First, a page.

The Respiratory System The Respiratory System is made up of the nose, pharynx, larynx, bronchi, and lungs. The respiratory system is the system of the body that deals with breathing. When we breathe, the body takes in the oxygen that it needs and removes the carbon dioxide that it doesn't need. Throughout the Respiratory System, enjoy beautiful forests, plains, and wonderful weather. Function: Provides gas exchange, intake of O 2 for delivery to body cells and elimination of CO 2 produced by body cells.

-Helps regulate blood pH - Contains receptors for smell -Filters inspired air -Produces vocal sound -Excretes small amount of water and hear Vital Capacity: The amount of air in a full breath Oxygen debt: The volume of oxygen required to metabolize and remove lactic acid and other metabolic products accumulated during a period of anaerobic muscle cell metabolism Anaerobic Respiration: form of respiration in which energy is released from chemical reactions in which free oxygen takes no part The Nose The nose is located on the face, the Great Escape ($6 admission), and includes the septal cartilage, lateral and alar nasal cartilage, and the nostrils (external nares). Function: - Warming, moistening, and filtering of incoming air- Detecting smell stimuli- Modifying speech vibrations The Pharynx The pharynx is the portion of digestive tube between the mouth and esophagus. Function: Collects incoming air from the nose and passes it downward to the trachea. If you have lost any items throughout the day, check here before we pass it along to the Larynx Light Show center. The Larynx The larynx is the structure between pharynx and trachea. The larynx performs the Larynx Light Show every night, but remember your ear plugs, because some of the sounds are quite loud! Function: Here, the vocal cords are housed.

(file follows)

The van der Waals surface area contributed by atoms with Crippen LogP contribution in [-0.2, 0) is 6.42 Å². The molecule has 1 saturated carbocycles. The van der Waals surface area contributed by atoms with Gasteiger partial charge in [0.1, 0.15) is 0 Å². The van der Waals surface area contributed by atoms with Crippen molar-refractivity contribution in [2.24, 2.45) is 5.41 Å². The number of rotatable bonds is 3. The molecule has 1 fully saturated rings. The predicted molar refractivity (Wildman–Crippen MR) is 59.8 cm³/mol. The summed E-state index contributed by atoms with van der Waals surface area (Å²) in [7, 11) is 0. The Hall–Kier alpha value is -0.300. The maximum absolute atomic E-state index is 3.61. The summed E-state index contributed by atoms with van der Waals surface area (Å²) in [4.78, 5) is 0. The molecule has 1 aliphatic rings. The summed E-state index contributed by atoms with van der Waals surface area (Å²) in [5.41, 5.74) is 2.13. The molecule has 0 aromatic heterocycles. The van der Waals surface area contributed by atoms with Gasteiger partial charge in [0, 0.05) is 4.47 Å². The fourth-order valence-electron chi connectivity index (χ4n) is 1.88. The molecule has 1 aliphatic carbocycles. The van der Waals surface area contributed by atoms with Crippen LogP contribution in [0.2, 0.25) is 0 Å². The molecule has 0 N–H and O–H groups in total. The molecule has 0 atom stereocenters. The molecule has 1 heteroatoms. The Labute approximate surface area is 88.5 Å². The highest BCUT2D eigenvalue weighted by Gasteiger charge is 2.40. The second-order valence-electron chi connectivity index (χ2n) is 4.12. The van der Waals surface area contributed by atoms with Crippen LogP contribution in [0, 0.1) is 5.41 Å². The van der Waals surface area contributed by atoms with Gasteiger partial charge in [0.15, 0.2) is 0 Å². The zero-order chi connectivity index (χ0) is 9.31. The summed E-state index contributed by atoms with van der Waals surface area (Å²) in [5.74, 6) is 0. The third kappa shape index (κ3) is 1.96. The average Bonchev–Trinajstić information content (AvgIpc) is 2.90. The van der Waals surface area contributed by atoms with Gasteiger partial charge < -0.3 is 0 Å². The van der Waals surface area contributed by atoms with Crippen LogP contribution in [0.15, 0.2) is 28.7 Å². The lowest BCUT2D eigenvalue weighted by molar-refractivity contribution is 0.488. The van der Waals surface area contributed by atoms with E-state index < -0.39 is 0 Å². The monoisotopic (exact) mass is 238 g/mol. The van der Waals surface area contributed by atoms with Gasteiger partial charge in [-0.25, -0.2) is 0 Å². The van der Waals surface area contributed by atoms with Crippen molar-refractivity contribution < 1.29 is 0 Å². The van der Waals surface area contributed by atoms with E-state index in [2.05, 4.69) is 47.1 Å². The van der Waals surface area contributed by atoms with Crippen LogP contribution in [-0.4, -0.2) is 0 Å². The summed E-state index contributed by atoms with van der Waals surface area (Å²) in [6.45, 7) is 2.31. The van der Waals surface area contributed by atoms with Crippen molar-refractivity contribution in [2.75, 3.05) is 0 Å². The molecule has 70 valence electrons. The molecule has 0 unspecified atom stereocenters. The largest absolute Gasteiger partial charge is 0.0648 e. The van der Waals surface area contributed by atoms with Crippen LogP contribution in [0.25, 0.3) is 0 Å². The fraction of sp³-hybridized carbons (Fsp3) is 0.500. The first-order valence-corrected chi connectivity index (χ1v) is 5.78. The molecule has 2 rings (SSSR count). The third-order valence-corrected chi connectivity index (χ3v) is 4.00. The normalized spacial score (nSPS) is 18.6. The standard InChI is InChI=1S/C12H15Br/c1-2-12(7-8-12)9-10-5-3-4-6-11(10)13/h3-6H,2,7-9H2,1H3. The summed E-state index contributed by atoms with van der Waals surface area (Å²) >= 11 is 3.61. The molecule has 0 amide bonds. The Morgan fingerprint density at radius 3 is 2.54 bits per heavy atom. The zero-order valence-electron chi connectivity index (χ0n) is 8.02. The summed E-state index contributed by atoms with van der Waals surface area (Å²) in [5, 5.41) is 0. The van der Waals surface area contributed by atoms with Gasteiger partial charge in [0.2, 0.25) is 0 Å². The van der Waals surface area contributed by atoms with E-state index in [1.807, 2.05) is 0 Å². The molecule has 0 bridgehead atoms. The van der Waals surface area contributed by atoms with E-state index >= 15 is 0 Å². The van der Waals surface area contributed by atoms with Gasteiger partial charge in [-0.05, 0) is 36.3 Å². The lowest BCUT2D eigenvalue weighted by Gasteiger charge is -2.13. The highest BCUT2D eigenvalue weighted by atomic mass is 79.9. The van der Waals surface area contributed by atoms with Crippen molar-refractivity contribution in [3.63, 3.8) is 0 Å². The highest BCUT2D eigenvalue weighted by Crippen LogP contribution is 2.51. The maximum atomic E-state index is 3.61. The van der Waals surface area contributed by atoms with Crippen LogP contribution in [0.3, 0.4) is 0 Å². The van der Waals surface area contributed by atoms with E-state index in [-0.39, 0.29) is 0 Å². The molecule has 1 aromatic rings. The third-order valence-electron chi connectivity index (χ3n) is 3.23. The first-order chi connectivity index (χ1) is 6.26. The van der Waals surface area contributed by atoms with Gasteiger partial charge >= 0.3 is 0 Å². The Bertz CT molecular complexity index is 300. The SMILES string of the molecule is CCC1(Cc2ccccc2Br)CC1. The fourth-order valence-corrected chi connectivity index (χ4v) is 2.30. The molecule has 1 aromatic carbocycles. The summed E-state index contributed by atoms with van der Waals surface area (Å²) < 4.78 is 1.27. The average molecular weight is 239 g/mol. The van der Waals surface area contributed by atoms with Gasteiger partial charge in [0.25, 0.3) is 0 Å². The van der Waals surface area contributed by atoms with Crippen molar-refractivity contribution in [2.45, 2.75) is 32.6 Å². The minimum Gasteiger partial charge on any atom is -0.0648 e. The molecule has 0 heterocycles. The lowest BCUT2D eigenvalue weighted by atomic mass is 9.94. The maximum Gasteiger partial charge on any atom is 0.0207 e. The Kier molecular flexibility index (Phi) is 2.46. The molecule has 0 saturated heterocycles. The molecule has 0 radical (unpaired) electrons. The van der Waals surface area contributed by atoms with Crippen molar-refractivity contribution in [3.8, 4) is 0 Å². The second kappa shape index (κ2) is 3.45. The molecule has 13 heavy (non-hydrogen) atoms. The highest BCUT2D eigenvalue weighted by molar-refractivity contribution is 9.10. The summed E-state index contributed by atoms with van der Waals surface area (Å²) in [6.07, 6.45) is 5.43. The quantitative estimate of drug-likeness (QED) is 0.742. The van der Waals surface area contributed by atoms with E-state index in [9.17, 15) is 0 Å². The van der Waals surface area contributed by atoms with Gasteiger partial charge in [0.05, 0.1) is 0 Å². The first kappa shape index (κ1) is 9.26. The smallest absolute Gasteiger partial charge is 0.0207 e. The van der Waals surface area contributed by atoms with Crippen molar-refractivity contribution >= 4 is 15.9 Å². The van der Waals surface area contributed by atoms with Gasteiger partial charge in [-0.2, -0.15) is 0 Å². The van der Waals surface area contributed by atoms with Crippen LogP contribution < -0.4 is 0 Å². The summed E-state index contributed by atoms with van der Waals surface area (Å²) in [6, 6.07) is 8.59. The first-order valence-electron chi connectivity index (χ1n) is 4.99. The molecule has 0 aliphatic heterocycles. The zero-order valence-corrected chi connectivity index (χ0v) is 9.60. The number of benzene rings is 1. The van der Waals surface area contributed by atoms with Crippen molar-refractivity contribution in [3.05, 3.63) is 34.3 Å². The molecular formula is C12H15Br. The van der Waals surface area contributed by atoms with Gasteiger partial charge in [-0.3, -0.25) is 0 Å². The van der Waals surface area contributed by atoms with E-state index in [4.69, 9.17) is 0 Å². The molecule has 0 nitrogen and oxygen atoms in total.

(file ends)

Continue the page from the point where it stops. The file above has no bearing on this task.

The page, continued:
The Bronchi The trachea divides into the two main bronchi, one for each lung. These, in turn, subdivide further into bronchioles. Take a walk on the Bronchi Brisk Path and enjoy endless paths in the beautiful Lung Forest. The Lungs The lungs are two organs of respiration. The Lung Forest is a beautiful place to relax or exercise.

The cilia provides great shade and even lessens the pollen build up the trees! Function: Bring air and blood into close contact so that oxygen can be added to and carbon dioxide removed from the blood. The Diaphragm The diaphragm is the muscle that controls the breathing process. As the diaphragm flattens it forces the chest to expand and air is sucked into the lungs. When the diaphragm relaxes, the chest collapses and the air in the lungs is forced out. The Ribs The ribs are bones supporting and protecting the chest cavity. They move to a limited degree, helping the lungs to expand and contract.

Alveoli and Capillaries Inside the lung, the tubes divide into smaller and smaller tubes called bronchioles. At the end of each of these tubes are small air sacs called alveoli. Capillaries, which are small blood vessels with thin walls, are wrapped around these alveoli. The walls are so thin and close to each other that the air easily seeps through. In this way, oxygen seeps through into the bloodstream and carbon dioxide, in the bloodstream, bleeds through into the alveoli, and is then removed from the body when we breathe out. How Breathing is controlled The body knows how to control the breathing rate by the amount of carbon dioxide in the arterial blood.

For example, when you exercise, carbon dioxide levels increase which excite the respiratory centre. It strengthens the signal - stimulating the breathing. Responding to this stronger signal, the respiratory muscles increase both the speed and depth of breathing. This increased respiration rids the body of excess carbon dioxide and supplies the body with more oxygen, which is needed when you exercise. When the level of carbon dioxide in the arterial blood returns to normal levels, the respiratory center is no longer stimulated and breathing becomes quiet and relaxed. Carbon dioxide acts as a marker.

When carbon dioxide levels reach a certain point, the respiratory center in our brain sends a message to the muscles used for breathing to take in more air.